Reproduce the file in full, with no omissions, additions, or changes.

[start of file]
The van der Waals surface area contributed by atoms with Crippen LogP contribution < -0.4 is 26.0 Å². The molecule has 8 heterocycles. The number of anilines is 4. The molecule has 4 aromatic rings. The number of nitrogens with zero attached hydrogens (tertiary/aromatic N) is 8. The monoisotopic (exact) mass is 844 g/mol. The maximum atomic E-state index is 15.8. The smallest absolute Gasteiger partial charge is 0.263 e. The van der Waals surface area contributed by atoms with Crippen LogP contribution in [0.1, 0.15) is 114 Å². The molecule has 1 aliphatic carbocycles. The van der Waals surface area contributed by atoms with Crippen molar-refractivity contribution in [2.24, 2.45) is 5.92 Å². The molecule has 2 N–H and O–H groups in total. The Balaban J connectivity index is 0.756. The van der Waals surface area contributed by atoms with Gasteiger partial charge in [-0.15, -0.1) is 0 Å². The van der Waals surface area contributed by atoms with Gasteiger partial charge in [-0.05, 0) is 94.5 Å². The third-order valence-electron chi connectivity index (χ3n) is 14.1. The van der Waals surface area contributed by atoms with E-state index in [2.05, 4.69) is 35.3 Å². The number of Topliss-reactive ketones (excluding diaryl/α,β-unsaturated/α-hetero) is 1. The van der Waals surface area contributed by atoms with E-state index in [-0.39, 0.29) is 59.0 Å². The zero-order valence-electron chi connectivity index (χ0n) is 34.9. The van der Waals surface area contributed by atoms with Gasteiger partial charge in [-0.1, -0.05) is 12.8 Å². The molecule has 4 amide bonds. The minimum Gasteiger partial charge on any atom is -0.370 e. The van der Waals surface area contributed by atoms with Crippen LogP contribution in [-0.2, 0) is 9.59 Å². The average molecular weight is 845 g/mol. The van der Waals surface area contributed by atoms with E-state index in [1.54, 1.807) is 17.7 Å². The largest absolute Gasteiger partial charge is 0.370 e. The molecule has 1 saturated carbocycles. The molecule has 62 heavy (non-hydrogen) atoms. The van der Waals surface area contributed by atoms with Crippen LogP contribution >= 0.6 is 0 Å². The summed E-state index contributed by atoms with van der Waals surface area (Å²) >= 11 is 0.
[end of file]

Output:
The van der Waals surface area contributed by atoms with Crippen LogP contribution < -0.4 is 26.0 Å². The molecule has 8 heterocycles. The number of anilines is 4. The molecule has 4 aromatic rings. The number of nitrogens with zero attached hydrogens (tertiary/aromatic N) is 8. The monoisotopic (exact) mass is 844 g/mol. The maximum atomic E-state index is 15.8. The smallest absolute Gasteiger partial charge is 0.263 e. The van der Waals surface area contributed by atoms with Crippen LogP contribution in [0.1, 0.15) is 114 Å². The molecule has 1 aliphatic carbocycles. The van der Waals surface area contributed by atoms with Crippen molar-refractivity contribution in [2.24, 2.45) is 5.92 Å². The molecule has 2 N–H and O–H groups in total. The Balaban J connectivity index is 0.756. The van der Waals surface area contributed by atoms with Gasteiger partial charge in [-0.15, -0.1) is 0 Å². The van der Waals surface area contributed by atoms with Gasteiger partial charge in [-0.05, 0) is 94.5 Å². The third-order valence-electron chi connectivity index (χ3n) is 14.1. The van der Waals surface area contributed by atoms with E-state index in [2.05, 4.69) is 35.3 Å². The number of Topliss-reactive ketones (excluding diaryl/α,β-unsaturated/α-hetero) is 1. The van der Waals surface area contributed by atoms with E-state index in [-0.39, 0.29) is 59.0 Å². The zero-order valence-electron chi connectivity index (χ0n) is 34.9. The van der Waals surface area contributed by atoms with Gasteiger partial charge in [-0.1, -0.05) is 12.8 Å². The molecule has 4 amide bonds. The minimum Gasteiger partial charge on any atom is -0.370 e. The van der Waals surface area contributed by atoms with Crippen LogP contribution in [-0.2, 0) is 9.59 Å². The average molecular weight is 845 g/mol. The van der Waals surface area contributed by atoms with E-state index in [1.54, 1.807) is 17.7 Å². The largest absolute Gasteiger partial charge is 0.370 e. The molecule has 1 saturated carbocycles. The molecule has 62 heavy (non-hydrogen) atoms. The van der Waals surface area contributed by atoms with Crippen LogP contribution >= 0.6 is 0 Å². The summed E-state index contributed by atoms with van der Waals surface area (Å²) >= 11 is 0.